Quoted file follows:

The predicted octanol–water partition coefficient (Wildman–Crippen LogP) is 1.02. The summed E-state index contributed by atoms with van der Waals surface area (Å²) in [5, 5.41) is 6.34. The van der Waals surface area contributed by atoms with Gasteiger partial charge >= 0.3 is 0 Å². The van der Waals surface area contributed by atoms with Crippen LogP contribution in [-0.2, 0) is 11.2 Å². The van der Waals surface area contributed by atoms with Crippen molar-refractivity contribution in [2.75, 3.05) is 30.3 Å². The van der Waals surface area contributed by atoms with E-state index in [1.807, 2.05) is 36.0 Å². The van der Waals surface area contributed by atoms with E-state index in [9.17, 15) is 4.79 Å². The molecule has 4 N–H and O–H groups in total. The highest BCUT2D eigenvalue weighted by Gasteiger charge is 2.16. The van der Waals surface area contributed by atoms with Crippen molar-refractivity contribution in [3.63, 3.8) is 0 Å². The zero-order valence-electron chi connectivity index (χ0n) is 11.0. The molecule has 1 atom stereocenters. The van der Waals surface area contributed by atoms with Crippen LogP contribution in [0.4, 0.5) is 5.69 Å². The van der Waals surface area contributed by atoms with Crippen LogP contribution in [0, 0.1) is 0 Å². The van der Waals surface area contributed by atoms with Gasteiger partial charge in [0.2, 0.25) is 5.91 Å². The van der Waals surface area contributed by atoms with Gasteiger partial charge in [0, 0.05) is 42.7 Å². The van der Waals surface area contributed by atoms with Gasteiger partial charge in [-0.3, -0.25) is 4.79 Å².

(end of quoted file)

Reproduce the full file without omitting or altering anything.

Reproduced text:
The predicted octanol–water partition coefficient (Wildman–Crippen LogP) is 1.02. The summed E-state index contributed by atoms with van der Waals surface area (Å²) in [5, 5.41) is 6.34. The van der Waals surface area contributed by atoms with Gasteiger partial charge >= 0.3 is 0 Å². The van der Waals surface area contributed by atoms with Crippen LogP contribution in [-0.2, 0) is 11.2 Å². The van der Waals surface area contributed by atoms with Crippen molar-refractivity contribution in [2.75, 3.05) is 30.3 Å². The van der Waals surface area contributed by atoms with E-state index in [1.807, 2.05) is 36.0 Å². The van der Waals surface area contributed by atoms with E-state index in [9.17, 15) is 4.79 Å². The molecule has 4 N–H and O–H groups in total. The highest BCUT2D eigenvalue weighted by Gasteiger charge is 2.16. The van der Waals surface area contributed by atoms with Crippen molar-refractivity contribution in [3.63, 3.8) is 0 Å². The zero-order valence-electron chi connectivity index (χ0n) is 11.0. The molecule has 1 atom stereocenters. The van der Waals surface area contributed by atoms with Crippen LogP contribution in [0.4, 0.5) is 5.69 Å². The van der Waals surface area contributed by atoms with Crippen LogP contribution in [0, 0.1) is 0 Å². The van der Waals surface area contributed by atoms with Gasteiger partial charge in [0.2, 0.25) is 5.91 Å². The van der Waals surface area contributed by atoms with Gasteiger partial charge in [0, 0.05) is 42.7 Å². The van der Waals surface area contributed by atoms with Gasteiger partial charge in [-0.3, -0.25) is 4.79 Å².